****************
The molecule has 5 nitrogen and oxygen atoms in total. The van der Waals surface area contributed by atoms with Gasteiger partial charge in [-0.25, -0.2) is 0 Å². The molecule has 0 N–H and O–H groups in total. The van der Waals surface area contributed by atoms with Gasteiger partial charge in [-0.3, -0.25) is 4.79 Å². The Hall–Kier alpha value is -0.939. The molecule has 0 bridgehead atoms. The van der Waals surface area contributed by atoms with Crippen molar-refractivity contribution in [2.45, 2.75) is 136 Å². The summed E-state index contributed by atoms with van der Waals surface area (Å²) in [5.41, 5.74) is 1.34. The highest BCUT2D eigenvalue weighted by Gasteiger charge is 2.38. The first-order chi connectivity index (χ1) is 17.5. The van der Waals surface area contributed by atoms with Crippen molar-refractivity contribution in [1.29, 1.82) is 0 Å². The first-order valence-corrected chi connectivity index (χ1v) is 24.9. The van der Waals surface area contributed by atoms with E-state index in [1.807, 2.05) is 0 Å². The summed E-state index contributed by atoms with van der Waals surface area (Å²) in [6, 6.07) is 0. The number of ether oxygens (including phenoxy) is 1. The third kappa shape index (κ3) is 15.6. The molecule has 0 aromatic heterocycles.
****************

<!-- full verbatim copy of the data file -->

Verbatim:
The molecule has 5 nitrogen and oxygen atoms in total. The van der Waals surface area contributed by atoms with Gasteiger partial charge in [-0.25, -0.2) is 0 Å². The molecule has 0 N–H and O–H groups in total. The van der Waals surface area contributed by atoms with Gasteiger partial charge in [-0.3, -0.25) is 4.79 Å². The Hall–Kier alpha value is -0.939. The molecule has 0 bridgehead atoms. The van der Waals surface area contributed by atoms with Crippen molar-refractivity contribution in [2.45, 2.75) is 136 Å². The summed E-state index contributed by atoms with van der Waals surface area (Å²) in [5.41, 5.74) is 1.34. The highest BCUT2D eigenvalue weighted by Gasteiger charge is 2.38. The first-order chi connectivity index (χ1) is 17.5. The van der Waals surface area contributed by atoms with Crippen molar-refractivity contribution in [1.29, 1.82) is 0 Å². The first-order valence-corrected chi connectivity index (χ1v) is 24.9. The van der Waals surface area contributed by atoms with E-state index in [1.807, 2.05) is 0 Å². The summed E-state index contributed by atoms with van der Waals surface area (Å²) in [6, 6.07) is 0. The number of ether oxygens (including phenoxy) is 1. The third kappa shape index (κ3) is 15.6. The molecule has 0 aromatic heterocycles.